As expected (see Section 2.4), only consumers characterized by Aw = 0 are visibly attracted by clusters with high masses, especially in case they are free of moving all over the graph (as it happens for types #6 and #7, who possess total knowledge): the percentage of stops is particularly high for the cluster with M = 33, and then it decreases along with decreasing masses. For all the other types of consumers, including random ones, the different number of stops in the various clusters is only due to obvious statistical effects: in fact, clusters with a higher mass also possess a larger number of nodes, hence the probability that a buyer stops within them is proportionally higher, even with no attraction effect whatsoever.

A second test concerns the effect of the number NLev of indifference levels, the parameter determined on the basis of the consumer’s preference structure. In Fig 9 we report the percentage of events (over the total N = 25000) in which perfectly informed consumers (type #9, with Kn = 1 and Aw = 1) reach a final utility greater than 0.9 as a function of NLev. The analogous result for the random consumer (the same as in Fig 8(b)) is also reported for comparison. It is apparent, on one hand, that the presence of only two indifference levels (NLev = 2) does not help the informed consumer to perform much better than the random one (only 17% more). On the other hand, more than twenty indifference levels (NLev > 20) do not appreciably improve her performance. This explains why our simulations only take into account the cases with NLev = 4 and NLev = 20. The previous tests are quite robust, and stay substantially unchanged when the target does not coincide with an existing product. Therefore we will not repeat them in the next section.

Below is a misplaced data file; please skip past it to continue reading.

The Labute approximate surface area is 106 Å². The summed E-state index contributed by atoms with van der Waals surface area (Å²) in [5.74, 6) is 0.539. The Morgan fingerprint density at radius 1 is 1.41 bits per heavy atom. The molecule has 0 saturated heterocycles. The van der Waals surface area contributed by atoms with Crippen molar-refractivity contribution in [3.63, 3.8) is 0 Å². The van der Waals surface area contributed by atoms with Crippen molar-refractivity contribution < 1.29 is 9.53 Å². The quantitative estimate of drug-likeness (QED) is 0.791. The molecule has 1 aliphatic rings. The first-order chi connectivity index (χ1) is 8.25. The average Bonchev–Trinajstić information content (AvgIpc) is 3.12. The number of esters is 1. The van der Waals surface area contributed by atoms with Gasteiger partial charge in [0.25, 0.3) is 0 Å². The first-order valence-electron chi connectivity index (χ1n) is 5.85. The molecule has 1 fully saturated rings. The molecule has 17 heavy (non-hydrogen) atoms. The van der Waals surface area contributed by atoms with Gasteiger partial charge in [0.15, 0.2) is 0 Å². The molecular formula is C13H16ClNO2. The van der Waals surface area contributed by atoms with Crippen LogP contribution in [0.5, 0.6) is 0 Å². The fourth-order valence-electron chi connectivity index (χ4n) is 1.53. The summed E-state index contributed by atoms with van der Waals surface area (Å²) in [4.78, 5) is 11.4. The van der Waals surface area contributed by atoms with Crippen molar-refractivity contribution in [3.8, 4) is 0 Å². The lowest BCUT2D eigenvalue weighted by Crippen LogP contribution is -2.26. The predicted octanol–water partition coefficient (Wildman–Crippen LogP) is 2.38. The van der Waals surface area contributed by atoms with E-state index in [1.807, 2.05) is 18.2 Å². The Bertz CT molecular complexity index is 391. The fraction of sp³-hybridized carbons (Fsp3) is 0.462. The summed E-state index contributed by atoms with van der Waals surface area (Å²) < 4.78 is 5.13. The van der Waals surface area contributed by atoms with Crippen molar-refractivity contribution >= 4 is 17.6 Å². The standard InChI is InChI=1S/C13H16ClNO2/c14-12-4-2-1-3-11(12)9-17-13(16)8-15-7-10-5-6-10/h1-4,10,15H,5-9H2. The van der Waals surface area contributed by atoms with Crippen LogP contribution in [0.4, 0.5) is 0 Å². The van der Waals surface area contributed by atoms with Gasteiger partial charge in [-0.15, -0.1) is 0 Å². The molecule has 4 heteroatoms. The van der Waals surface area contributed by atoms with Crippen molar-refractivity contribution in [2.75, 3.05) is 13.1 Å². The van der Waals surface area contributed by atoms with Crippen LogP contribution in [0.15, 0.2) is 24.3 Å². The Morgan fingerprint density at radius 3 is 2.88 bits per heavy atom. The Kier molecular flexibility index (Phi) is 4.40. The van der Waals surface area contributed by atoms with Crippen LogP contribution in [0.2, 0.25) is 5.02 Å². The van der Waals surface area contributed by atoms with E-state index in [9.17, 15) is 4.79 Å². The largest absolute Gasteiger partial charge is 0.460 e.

Fig 9. Test for the role of indifference levels in a market with “target on product”.

The percentage of events with final utility greater than 0.9 is reported as a function of the number of indifference levels.

Target off product